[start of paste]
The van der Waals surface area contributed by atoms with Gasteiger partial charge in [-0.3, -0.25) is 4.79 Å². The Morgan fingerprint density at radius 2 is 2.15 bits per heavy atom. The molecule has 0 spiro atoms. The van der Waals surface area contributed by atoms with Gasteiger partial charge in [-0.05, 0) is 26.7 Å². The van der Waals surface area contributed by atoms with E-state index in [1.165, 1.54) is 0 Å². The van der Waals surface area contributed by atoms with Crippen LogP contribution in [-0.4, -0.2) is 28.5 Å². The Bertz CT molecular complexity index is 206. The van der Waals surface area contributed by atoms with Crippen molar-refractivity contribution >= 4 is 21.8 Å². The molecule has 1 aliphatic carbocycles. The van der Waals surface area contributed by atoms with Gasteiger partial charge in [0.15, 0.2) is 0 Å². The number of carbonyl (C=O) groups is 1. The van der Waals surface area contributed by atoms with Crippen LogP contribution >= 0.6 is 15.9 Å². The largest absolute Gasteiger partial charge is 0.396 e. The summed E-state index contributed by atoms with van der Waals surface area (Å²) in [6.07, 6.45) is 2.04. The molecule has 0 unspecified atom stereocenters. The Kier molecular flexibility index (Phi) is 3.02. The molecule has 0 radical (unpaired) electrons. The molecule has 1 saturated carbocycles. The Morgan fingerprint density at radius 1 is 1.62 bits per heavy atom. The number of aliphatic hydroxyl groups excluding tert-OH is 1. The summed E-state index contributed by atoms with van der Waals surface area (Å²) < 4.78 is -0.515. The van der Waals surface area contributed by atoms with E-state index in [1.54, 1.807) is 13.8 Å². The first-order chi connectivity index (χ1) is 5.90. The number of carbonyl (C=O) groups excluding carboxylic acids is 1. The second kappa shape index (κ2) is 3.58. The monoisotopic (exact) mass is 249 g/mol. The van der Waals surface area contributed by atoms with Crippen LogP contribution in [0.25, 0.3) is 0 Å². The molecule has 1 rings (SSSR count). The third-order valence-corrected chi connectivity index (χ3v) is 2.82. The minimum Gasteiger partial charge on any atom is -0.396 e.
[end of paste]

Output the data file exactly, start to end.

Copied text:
The van der Waals surface area contributed by atoms with Gasteiger partial charge in [-0.3, -0.25) is 4.79 Å². The Morgan fingerprint density at radius 2 is 2.15 bits per heavy atom. The molecule has 0 spiro atoms. The van der Waals surface area contributed by atoms with Gasteiger partial charge in [-0.05, 0) is 26.7 Å². The van der Waals surface area contributed by atoms with E-state index in [1.165, 1.54) is 0 Å². The van der Waals surface area contributed by atoms with Crippen LogP contribution in [-0.4, -0.2) is 28.5 Å². The Bertz CT molecular complexity index is 206. The van der Waals surface area contributed by atoms with Crippen molar-refractivity contribution >= 4 is 21.8 Å². The molecule has 1 aliphatic carbocycles. The van der Waals surface area contributed by atoms with Gasteiger partial charge in [0.15, 0.2) is 0 Å². The number of carbonyl (C=O) groups is 1. The van der Waals surface area contributed by atoms with Crippen LogP contribution >= 0.6 is 15.9 Å². The largest absolute Gasteiger partial charge is 0.396 e. The summed E-state index contributed by atoms with van der Waals surface area (Å²) in [6.07, 6.45) is 2.04. The molecule has 0 unspecified atom stereocenters. The Kier molecular flexibility index (Phi) is 3.02. The molecule has 0 radical (unpaired) electrons. The molecule has 1 saturated carbocycles. The Morgan fingerprint density at radius 1 is 1.62 bits per heavy atom. The number of aliphatic hydroxyl groups excluding tert-OH is 1. The summed E-state index contributed by atoms with van der Waals surface area (Å²) < 4.78 is -0.515. The van der Waals surface area contributed by atoms with E-state index in [1.54, 1.807) is 13.8 Å². The first-order chi connectivity index (χ1) is 5.90. The number of carbonyl (C=O) groups excluding carboxylic acids is 1. The second kappa shape index (κ2) is 3.58. The monoisotopic (exact) mass is 249 g/mol. The van der Waals surface area contributed by atoms with Crippen LogP contribution in [0.25, 0.3) is 0 Å². The molecule has 1 rings (SSSR count). The third-order valence-corrected chi connectivity index (χ3v) is 2.82. The minimum Gasteiger partial charge on any atom is -0.396 e.